The Limits of Labels 5

We all have very high standard and ideals and are desperate to see this country great again.  That feeling is felt to the left and right of the spectrum.  We want a sense of safety and security back, yesterday.

Problem is that safety and security are completely subjective views.

Though the sense of desperation is shared, we each offer slightly different opinions on interpreting Obama’s motives so far in this general election.   Until we see how he governs, we will never be able to truly judge if his decisions on foreign surveillance were strategic necessity or integrity about an issue the left disagrees with.  I prefer to use the totality of what I know to judge Obama on this and any other issue I disagree with him on.  I am not a single issue voter.  I never believed Barack to be a classically liberal democrat, so I have not felt “betrayed” by anything he has done.  I considered him an electable and pragmatic second choice to Dennis Kucinich.  Dennis dropped out before our primary or I would have voted for him instead of Barack.

The general election is about a nation, though, and not just a political party.  A general election requires all of us to expand our minds and see at three or four or five dimension.  Especially now, when the stakes have never been higher.  If somehow we can disagree with Barack’s stand and yet increase our support instead of ditch him, we will all come across as grown-ups to the many folks who don’t bother commenting on these threads but are probably reading them the same reasons as us. (If you think a couple hundred bloggers drives enough ads to keep the lights on at TPM, I have a great investment opportunity for you.)  Assuming there is a silent audience, imagine if we come across as pragmatic and willing to forgive the duped even as we punish the guilty?

Republicans want closure too, they just think we are conspiracy theorists.  Guilt will need to be proved in a court of law.  Does that make them evil?  I don’t think so.  Just classically conservative. Most republicans aren’t neocons, despite the brilliant takeover of the party by those PNAC/Nixon-era wack-jobs.  I think all Americans are idealists in one way or another.  I would have much rather debated the offending legislation as a policy issue vice a “Barack sold us out!” issue.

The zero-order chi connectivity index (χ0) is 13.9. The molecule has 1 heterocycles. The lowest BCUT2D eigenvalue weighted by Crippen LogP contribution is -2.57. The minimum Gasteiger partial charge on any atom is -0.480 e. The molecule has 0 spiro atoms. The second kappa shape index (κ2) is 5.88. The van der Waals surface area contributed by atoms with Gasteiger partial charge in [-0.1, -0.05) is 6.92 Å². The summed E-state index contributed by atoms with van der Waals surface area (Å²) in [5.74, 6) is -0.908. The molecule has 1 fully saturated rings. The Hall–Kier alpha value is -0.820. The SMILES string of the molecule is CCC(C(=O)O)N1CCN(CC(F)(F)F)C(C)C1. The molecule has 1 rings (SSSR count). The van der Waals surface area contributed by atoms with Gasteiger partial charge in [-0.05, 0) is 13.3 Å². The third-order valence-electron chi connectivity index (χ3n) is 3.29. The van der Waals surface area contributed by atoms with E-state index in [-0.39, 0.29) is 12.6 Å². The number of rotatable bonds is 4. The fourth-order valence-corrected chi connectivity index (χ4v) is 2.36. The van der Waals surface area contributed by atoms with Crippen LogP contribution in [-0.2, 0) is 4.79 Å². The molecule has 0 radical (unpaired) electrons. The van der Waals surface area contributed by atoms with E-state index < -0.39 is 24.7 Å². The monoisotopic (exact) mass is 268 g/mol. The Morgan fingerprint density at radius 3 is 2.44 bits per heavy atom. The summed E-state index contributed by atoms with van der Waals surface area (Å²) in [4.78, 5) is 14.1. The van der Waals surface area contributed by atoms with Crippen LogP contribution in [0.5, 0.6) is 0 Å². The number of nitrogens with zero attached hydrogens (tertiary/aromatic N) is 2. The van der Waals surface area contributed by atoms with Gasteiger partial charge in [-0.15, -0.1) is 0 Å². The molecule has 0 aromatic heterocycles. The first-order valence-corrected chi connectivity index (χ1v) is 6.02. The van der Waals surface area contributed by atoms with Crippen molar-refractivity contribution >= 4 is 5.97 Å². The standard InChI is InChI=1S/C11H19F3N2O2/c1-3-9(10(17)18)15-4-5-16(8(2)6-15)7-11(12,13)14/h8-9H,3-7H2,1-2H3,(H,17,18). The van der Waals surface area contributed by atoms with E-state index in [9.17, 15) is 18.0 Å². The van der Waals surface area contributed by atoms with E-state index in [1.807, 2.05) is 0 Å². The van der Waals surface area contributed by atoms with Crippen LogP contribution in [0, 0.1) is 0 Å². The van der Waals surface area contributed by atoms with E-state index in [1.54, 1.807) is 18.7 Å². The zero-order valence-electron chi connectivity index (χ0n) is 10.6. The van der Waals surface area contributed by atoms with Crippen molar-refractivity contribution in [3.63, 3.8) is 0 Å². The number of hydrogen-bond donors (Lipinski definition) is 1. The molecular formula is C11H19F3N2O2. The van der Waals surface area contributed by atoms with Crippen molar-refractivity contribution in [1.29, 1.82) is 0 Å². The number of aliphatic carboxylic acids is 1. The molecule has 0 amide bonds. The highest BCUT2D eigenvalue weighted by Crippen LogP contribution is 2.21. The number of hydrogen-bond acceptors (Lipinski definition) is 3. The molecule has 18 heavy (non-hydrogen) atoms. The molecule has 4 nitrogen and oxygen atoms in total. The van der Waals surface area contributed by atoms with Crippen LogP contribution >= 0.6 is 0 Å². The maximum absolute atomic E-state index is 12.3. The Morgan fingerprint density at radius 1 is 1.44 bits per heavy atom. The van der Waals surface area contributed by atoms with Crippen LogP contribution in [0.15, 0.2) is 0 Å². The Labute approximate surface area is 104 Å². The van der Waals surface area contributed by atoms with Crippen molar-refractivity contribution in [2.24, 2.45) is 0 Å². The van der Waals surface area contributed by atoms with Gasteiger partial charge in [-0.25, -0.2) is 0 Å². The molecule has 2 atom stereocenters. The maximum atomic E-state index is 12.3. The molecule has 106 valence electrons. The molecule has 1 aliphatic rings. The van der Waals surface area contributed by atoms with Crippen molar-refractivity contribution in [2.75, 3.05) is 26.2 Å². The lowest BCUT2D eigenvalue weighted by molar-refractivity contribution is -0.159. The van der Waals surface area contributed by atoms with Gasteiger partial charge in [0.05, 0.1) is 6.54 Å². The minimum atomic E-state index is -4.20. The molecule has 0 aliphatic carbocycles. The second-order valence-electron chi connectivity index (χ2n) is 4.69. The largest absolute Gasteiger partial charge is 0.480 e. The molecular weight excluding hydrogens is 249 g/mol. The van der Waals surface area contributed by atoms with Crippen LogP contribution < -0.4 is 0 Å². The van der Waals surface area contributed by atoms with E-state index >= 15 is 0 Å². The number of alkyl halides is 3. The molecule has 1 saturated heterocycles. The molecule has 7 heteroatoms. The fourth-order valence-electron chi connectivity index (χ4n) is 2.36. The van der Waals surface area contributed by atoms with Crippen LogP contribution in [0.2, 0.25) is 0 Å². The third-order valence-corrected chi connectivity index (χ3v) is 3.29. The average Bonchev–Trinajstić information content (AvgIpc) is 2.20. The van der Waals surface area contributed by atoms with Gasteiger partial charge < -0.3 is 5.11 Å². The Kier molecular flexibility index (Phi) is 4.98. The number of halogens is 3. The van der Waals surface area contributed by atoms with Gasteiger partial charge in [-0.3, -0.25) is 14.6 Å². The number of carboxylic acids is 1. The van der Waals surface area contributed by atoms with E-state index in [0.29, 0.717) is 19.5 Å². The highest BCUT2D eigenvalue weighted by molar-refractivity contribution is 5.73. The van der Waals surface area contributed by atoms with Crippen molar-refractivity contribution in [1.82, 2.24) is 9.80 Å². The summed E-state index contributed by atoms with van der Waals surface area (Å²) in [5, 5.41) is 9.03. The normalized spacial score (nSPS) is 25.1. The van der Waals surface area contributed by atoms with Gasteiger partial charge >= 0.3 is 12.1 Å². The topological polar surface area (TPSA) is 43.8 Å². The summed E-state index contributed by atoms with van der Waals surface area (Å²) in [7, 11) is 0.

My ideas on transparency would make this legislation immaterial.  I say let them have all the data.  Every transaction, every second.  Won’t be long before it is way too much.  Of course, that would require many other safeguards and changes to work, but Barack is certainly not liberal enough for me on this and other issues.  I  also understand I am not the mainstream of America right now.  I can be patient and take a long view on this.

The American center is heading back toward the left.  It is inevitable, but we can delay the process by being unreasonable during this time of reconciliation and transition.   Reagan won his landslides by convincing his “enemies” that all of his horrible ideas where in America’s best interest.  You didn’t have to agree, but by God we would fulfill the mission.

America is very mission oriented.

Put the GOP on a Green Mission for God and Country if you want to see movement on progressive ideas.   Let’s create an environment where the republicans and the democrats argue over who has the most sustainable policies, despite the methods they use to get the job done.  Let’s use this opportunity to make labels immaterial with regards to our larger shared goals as a nation.  A president can create that kind of change, but only if we get him elected first with a governing majority.

To win with a governing majority we must be willing to forgive our conservative brothers and sisters for being victimized by the neocons these past 40 years.  We must dispense with labels long enough to feel like Americans first if we are going to fix the many problems looming on the horizon, let alone those already under our feet.  We need to grow up a little and admit the possibility of gray areas.

We have reached the limit of labels to contribute to anything other than the continued desecration of our nearly-dead Republic.

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5 thoughts on “The Limits of Labels

  • BevD